How Does Your School Garden Grow?
After a long winter, Spring has finally arrived. For many, especially those who spent a season buried under record-breaking snowfalls, the warm weather means that it is time to plant the family garden. Home gardens have been on the rise since 2009 when the White House announce med plans to plant their own kitchen garden. Describing fruits and vegetables as “brain food,” first lady Michelle Obama’s personal plight to promote healthy eating habits for children have made their way to schools, and school gardens are now on the rise in America.
Last week, Education Week’s Evie Blad predicted that the ongoing USDA farm-to-school census that is currently underway would show a rise in the number of schools that have established school gardens. In her blog article School Gardens Are a Growing trend. What’s Growing in Yours?, Blad noted that back in the 2011-2012 school year, thirty one percent of farm-to-school food programs already had their own school gardens. With the increased mandates from the Federal government looking to see more fresh fruits and vegetables on school lunch trays, the challenge is on for schools to find cost-effective ways to meet those demands.
Education Week believes that school gardens are doing much more than providing fruits and vegetables. They have challenged readers to use #LearningInBloom on Twitter to share photos of their school gardens and describe the lessons being learned in them. On that hashtag, many are talking about what is happening at the Nature Conservancy in New York City. In a blog article for TreeHugger, Nature Conservancy’s Director of Youth Programs Brigitte Griswold writes about Planting school gardens, growing futures. She talks about their school gardens as learning centers for a variety of topics and interdisciplinary studies. “School gardens directly connect students to the outdoors and also offer avenues for children to directly experience the mysteries of nature where they spend the bulk of their day, while taking ownership of improving their communities and the nature we depend on for food, clean air, and water. While much of the growth in gardening focuses on food production, more and more schools are utilizing gardens to achieve additional outcomes such as storm water collection, increasing pollinator populations, and mitigating against heat island effect.”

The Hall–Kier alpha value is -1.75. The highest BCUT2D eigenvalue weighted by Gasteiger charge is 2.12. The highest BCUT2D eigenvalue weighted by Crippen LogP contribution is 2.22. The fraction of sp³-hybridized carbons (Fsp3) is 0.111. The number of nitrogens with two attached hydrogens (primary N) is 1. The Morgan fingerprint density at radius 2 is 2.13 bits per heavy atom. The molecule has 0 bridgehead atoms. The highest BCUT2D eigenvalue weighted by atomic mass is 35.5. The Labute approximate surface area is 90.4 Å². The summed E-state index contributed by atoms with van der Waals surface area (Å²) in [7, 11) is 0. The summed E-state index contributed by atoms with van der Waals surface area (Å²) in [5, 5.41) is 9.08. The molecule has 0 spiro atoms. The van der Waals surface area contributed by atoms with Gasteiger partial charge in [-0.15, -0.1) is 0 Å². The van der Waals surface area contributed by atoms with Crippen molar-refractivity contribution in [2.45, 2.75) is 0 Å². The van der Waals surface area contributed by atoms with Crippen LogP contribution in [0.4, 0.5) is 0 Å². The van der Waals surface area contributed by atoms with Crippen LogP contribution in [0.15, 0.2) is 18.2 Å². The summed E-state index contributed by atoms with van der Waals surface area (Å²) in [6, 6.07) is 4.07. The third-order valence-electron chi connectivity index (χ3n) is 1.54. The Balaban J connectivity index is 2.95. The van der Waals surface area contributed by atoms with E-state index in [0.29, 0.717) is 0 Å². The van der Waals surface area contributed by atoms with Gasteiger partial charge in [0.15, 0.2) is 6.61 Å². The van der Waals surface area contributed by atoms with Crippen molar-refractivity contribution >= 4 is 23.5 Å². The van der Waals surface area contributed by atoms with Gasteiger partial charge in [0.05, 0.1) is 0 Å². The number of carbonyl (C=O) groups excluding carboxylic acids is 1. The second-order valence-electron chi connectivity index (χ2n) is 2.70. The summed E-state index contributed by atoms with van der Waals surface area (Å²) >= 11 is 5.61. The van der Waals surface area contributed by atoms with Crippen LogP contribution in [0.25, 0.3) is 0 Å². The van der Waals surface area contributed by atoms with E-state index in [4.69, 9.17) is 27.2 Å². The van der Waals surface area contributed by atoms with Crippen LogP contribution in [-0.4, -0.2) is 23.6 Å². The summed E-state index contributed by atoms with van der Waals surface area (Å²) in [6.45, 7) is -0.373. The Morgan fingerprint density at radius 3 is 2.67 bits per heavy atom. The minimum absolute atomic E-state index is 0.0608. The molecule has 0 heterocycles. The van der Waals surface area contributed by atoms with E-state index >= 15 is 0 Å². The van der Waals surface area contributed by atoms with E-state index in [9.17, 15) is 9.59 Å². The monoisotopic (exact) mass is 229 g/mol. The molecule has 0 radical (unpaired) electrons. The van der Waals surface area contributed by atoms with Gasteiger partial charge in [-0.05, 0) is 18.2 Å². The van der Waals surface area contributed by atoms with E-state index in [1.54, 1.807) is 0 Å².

Last week, Arizona Public Media highlighted the work being done in the Tucson Schools to develop school gardens. In their Garden to Cafeteria program, Nutrition Program Coordinator Michelle Welsh described the exciting foods being grown: “Some of the things that have been growing are Swiss chard, different kinds of lettuce, kale, kumquats, strawberries,” she said. “For one school, Manzo, we made a shaker salad, so it had things like greens and fruit and then we have dressing on the bottom. We made it fun and interactive so the kids actually had to shake that salad to incorporate the dressing.”
School gardens have the potential to raise science achievement scores. A twenty year study recently completed by the University of Georgia concluded garden-based learning had a positive impact on students’ grades, knowledge, attitudes, and behavior in areas such as math, language arts, but most importantly science. In their research brief, they highlighted “garden programs’ unique ability to improve science education for all types of learners, including children with special needs. This full spectrum, wide range of success can be attributed to the less structured, informal environment of the garden, which allows for more natural and spontaneous learning by the students, who become the creators of the science curriculum.
Students’ ownership of their learning solidifies the knowledge and skills gained in the garden.”
What will the future hold for school gardens? This author agrees with Education Week’s Evie Blad that school gardens are on the rise. So America, what will be growing in your school garden this year?
This article was written originally for MultiBriefs Education.